Tax increases will cost Kansas jobs, economic freedom

As Kansas struggles to deal with a budget deficit, Democrats and some Republicans are proposing tax increases, particularly an increase — temporary, they say — in the sales tax. A common argument advanced is that an extra one cent tax on every dollar spent will hardly be noticed. The one cent tax used to build the Intrust Bank Arena in downtown Wichita is cited as an example of a sales tax used for the common good of the people.

Besides the fact that it’s way too early to judge the success (or not) of the arena, sales taxes do hurt.

My post from 2004 Prepare for sales tax-induced job effects now described job losses in Little Rock due to the sales tax that paid for that city’s arena. In this example, the job losses were smaller than the number of jobs created by construction. This is partly because the sales tax lasted just one year, and more importantly, the state of Arkansas paid for 40% of the arena’s cost. In other words, the entire state subsidized the construction job gains in Little Rock. Still, jobs in retail and service industries were lost.

If the state of Kansas raises its sales tax, we won’t have the luxury of a huge inflow of out-of-state money to duplicate the effect observed in Little Rock from the inflow of out-of-city money. Instead, it’s certain that a sales tax increase will negatively affect private sector jobs and our state’s economic growth and future.

As evidence, a 1996 study by the Federal Reserve Bank of Atlanta found that state and local taxes negatively affect a state’s growth rate, and that this effect of taxation is sizable. This study looked at all taxes.

Specifically considering sales taxes, a 1998 study by the Beacon Hill Group looked at the effect of a half-cent increase in Ohio’s sales tax. The study “found that an increase in the state sales tax rate from 5% to 5.5% would result in the loss of at least 49,000 jobs and would leave Ohio’s stock of capital at least $4.4 billion smaller.” The authors concluded there was a 90% certainty that this result would occur.

More recently, a 2009 proposal to increase Washington’s sales tax from 6.5% to 6.8% was analyzed by the Evergreen Freedom Foundation. Its conclusion was that the tax increase “would cost the private sector approximately 6,800 jobs and result in less disposable income for Washington residents.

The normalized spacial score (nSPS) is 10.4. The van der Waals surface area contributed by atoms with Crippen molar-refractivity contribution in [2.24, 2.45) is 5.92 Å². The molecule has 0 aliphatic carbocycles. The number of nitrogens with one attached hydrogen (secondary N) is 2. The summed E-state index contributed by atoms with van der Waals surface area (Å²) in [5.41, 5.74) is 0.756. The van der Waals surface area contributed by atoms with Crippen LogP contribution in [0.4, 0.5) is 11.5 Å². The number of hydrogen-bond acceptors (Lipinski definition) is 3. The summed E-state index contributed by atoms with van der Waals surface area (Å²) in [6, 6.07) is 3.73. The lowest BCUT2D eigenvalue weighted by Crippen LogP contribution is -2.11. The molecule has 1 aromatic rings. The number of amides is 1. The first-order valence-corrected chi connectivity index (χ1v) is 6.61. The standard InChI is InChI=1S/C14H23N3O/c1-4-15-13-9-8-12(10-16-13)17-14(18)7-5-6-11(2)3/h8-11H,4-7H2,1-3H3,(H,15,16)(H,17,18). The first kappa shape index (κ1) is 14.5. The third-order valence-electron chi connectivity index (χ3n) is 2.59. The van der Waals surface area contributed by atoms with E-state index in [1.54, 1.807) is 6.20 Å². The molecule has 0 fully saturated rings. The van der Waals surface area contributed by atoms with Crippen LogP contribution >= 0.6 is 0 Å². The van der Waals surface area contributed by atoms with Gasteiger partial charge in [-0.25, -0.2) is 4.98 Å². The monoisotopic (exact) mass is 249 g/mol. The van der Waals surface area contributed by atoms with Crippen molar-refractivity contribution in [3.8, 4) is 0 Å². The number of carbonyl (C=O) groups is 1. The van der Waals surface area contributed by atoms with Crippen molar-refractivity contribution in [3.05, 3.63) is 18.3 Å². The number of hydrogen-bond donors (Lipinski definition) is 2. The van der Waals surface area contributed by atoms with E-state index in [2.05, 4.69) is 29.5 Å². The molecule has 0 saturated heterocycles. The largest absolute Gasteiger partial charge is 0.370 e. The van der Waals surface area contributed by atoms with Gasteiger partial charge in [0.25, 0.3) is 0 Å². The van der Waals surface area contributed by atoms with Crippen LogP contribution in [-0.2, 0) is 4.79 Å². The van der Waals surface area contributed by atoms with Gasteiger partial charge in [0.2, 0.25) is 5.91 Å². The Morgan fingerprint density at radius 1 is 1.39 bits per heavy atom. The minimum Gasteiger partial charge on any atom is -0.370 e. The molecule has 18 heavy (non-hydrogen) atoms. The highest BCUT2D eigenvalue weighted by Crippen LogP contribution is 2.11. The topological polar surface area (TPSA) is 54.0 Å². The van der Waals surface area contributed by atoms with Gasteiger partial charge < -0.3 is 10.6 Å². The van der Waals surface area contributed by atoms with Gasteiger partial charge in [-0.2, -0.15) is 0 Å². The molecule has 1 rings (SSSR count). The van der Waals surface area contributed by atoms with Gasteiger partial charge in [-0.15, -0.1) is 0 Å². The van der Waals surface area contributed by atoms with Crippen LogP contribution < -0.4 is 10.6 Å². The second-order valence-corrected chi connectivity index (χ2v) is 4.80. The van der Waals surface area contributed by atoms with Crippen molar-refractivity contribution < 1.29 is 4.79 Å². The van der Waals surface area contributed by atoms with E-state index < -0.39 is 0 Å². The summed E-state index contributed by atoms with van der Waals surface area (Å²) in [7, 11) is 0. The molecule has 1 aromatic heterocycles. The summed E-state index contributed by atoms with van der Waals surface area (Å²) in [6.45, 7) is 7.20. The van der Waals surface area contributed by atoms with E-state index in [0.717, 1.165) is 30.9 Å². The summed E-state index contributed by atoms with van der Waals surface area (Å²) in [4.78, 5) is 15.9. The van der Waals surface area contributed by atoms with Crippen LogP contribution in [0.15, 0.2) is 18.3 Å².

A sales tax increase will provide funding for more public sector jobs at the expense of private sector jobs. The result is a loss of economic freedom as individual choice is replace by spending controlled by the legislature and government bureaucrats. Does anyone believe that government spends as wisely as people spend their own funds? I don’t.

5 Comments

  • I am so upset about this sales tax expansion the legislature is considering. We do NOT need to be paying sales tax on our utilities! And churches losing some of their sales tax exemptions during a recession when they’re already hurting (my church is really hurting)? I can hardly believe it, but then again I shouldn’t be surprised, these are politicians!

    Contact your Reps!

  • […] We must also disagree with the governor when he minimizes the impact of a sales tax on the economy. Despite the governor’s contention — I’ll chalk it up to rhetoric flourish — I certainly noticed when the Sedgwick County sales tax started and stopped. A sales tax increase does result in lost private sector jobs. It results in lost economic freedom, as explained in Tax increases will cost Kansas jobs, economic freedom. […]

  • […] The solution is not painful, Parkinson said. He said we should raise the tobacco tax to the national average and pass the temporary one cent sales tax. He repeated the assertion, as he has in the past, that the people of Wichita didn’t notice the start or the end of the one cent sales tax used to build the Intrust Bank Arena. […]

  • […] Rhonda Holman’s editorial featured Kansas Governor Mark Parkinson and his claims that the temporary one-cent sales tax used to fund the Intrust Bank Arena in downtown Wichita wasn’t noticed, and therefore didn’t harm the economy. The governor’s reasoning is incorrect, as taxes do indeed harm the economy. […]

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